What is PCOD?
Let’s think about PCOD as a spectrum. On one end of the spectrum, women will experience irregular cycles and have difficulty getting pregnant. Their pancreas makes insulin that roams the blood, plugs into the insulin receptors, and helps break down carbohydrates and sugars, and everything is fine.
On the other end of the spectrum, women will experience irregular cycles but could also have oily skin, acne, facial hair, and may be overweight. These patients typically have insulin resistance. Their pancreas makes insulin but it has no receptors to plug into causing their carbohydrates and sugars to not be broken down. This causes them to gain weight.
These women don’t ovulate which means they are not moving through a normal cycle. As a result of this, they start to have higher levels of progesterone causing the acne, oily skin, and facial hair.
How do we diagnose PCOD?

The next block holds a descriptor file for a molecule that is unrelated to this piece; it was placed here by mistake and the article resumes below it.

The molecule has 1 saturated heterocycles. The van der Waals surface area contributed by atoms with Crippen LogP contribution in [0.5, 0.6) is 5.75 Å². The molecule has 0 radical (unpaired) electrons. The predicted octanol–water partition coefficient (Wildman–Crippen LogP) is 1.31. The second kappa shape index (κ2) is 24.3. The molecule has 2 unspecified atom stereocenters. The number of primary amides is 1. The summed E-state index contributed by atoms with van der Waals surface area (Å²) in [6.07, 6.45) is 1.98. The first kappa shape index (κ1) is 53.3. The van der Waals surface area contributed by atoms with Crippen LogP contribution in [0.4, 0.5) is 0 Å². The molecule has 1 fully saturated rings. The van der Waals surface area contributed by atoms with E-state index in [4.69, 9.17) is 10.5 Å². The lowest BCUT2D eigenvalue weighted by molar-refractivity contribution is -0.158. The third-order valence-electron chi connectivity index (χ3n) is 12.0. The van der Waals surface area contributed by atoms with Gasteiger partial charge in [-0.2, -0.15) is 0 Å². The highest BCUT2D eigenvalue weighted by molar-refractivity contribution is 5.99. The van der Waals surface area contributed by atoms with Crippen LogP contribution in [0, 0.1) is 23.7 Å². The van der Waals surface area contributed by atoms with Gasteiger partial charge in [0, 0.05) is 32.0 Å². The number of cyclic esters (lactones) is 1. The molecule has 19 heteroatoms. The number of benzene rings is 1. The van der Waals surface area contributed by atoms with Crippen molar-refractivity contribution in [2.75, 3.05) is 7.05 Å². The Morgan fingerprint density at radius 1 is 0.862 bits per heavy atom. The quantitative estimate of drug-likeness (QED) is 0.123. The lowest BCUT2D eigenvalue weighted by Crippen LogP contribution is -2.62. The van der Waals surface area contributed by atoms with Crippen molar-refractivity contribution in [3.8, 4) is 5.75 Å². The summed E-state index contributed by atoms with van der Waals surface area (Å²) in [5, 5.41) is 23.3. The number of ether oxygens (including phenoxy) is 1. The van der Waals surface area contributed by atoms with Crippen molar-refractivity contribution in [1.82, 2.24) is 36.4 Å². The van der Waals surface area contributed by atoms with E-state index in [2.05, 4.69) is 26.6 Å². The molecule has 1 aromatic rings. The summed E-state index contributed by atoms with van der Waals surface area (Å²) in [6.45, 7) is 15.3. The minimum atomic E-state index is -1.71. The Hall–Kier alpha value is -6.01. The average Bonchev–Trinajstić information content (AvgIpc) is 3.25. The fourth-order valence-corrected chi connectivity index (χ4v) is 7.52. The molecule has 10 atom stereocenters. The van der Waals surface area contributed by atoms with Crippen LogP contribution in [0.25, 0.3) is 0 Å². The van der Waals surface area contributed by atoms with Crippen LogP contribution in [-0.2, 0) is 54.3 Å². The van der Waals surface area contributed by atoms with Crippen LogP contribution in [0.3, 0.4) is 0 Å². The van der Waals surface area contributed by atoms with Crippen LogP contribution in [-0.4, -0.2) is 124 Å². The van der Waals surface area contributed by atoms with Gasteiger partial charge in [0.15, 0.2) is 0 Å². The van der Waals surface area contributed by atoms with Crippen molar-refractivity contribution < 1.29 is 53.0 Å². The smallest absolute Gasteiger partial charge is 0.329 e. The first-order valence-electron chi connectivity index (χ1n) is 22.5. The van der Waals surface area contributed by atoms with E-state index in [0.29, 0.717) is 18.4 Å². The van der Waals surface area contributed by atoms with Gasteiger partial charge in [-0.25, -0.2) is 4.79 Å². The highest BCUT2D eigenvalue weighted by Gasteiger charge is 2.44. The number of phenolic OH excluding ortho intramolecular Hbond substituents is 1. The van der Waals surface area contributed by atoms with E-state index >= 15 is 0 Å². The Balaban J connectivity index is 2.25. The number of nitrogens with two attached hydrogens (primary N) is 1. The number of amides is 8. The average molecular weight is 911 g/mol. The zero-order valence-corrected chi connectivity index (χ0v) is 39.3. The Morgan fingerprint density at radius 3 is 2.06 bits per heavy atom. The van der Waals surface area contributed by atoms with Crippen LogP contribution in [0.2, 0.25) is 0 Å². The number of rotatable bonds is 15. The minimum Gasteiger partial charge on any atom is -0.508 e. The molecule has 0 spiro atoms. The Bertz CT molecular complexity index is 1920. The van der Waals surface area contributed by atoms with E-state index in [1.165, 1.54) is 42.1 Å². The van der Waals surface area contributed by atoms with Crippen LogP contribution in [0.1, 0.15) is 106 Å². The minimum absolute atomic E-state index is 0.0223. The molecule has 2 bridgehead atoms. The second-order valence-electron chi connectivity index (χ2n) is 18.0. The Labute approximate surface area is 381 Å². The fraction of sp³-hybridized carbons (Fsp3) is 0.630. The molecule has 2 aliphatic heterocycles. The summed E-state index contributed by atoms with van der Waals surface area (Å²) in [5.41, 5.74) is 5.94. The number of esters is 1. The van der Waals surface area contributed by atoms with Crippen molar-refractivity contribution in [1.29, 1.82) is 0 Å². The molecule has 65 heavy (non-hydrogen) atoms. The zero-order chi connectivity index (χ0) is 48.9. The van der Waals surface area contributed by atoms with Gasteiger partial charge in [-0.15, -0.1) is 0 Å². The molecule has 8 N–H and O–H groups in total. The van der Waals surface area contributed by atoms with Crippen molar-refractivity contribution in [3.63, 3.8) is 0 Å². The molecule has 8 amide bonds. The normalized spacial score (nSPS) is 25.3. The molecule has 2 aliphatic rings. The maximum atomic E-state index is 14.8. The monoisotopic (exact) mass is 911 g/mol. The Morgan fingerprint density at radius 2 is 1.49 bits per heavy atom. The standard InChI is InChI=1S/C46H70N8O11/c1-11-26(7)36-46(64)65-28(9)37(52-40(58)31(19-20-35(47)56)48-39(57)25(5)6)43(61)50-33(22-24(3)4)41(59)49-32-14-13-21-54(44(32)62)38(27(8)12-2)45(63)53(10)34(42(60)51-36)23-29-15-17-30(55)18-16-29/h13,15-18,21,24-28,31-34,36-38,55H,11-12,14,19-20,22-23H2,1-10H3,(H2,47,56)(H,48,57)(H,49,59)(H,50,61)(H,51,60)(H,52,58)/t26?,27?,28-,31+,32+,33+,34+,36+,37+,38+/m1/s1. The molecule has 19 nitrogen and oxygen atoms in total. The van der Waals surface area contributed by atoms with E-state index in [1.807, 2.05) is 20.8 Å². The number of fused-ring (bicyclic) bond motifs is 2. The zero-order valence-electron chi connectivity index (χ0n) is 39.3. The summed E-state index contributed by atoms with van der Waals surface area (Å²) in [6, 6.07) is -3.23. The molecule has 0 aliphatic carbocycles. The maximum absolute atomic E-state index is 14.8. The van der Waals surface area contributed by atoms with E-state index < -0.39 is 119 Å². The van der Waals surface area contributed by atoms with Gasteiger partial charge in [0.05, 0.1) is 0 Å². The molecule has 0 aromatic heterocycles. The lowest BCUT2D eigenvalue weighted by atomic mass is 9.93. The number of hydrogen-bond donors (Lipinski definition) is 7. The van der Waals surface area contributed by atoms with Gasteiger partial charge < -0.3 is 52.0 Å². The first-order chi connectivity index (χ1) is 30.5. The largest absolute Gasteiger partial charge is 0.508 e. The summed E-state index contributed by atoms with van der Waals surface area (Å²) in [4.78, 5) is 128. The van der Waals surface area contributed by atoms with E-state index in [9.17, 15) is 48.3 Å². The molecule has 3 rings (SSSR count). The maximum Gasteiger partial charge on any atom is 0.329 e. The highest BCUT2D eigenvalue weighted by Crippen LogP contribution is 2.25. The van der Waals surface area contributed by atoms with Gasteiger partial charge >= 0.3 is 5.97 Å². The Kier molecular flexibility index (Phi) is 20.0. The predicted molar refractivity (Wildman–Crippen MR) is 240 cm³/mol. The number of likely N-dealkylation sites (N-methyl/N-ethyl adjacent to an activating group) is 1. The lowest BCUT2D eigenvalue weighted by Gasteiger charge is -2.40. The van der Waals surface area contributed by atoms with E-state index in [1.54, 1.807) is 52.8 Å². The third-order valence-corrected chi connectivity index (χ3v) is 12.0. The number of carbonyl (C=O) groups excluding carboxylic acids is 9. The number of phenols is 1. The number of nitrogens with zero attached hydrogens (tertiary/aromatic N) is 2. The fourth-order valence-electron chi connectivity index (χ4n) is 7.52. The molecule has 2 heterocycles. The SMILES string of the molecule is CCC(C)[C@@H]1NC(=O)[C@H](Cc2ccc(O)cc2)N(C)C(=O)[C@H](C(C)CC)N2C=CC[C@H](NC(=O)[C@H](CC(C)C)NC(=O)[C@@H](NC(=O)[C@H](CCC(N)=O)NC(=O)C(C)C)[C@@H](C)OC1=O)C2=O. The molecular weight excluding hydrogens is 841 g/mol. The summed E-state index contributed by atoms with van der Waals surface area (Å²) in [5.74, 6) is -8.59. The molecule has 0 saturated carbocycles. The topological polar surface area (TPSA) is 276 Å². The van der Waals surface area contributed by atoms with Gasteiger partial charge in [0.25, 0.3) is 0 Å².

We obtain a history from the patient. We can also do an ultrasound and a blood test. The blood test checks for a follicle stimulating hormone (FSH) and a luteinizing hormone (LH). A vaginal ultrasound is also done in the office. A PCOD ovary will be larger and have multiple cysts on the ovary and will be easy for our team to identify.
How do we treat PCOD?
We need to put patients on something to regulate their cycles and the easiest way to do that is to put them on a birth control pill. It regulates their cycle and balances out their estrogen and progesterone to limit unwanted side effects. We also use some medication to get rid of the insulin resistance. Metformin, Glucophage, and Glumetzin are three different medications we can use to help treat this.
How long will PCOD last?
No matter what age you may have been diagnosed, the sooner you start treatment the sooner you can get back to normal. You’re going to need to be on these treatments during the entire time of your reproductive years. If at any time you reach menopause or have a full hysterectomy, you may discontinue treatment as you will no longer have functioning ovaries.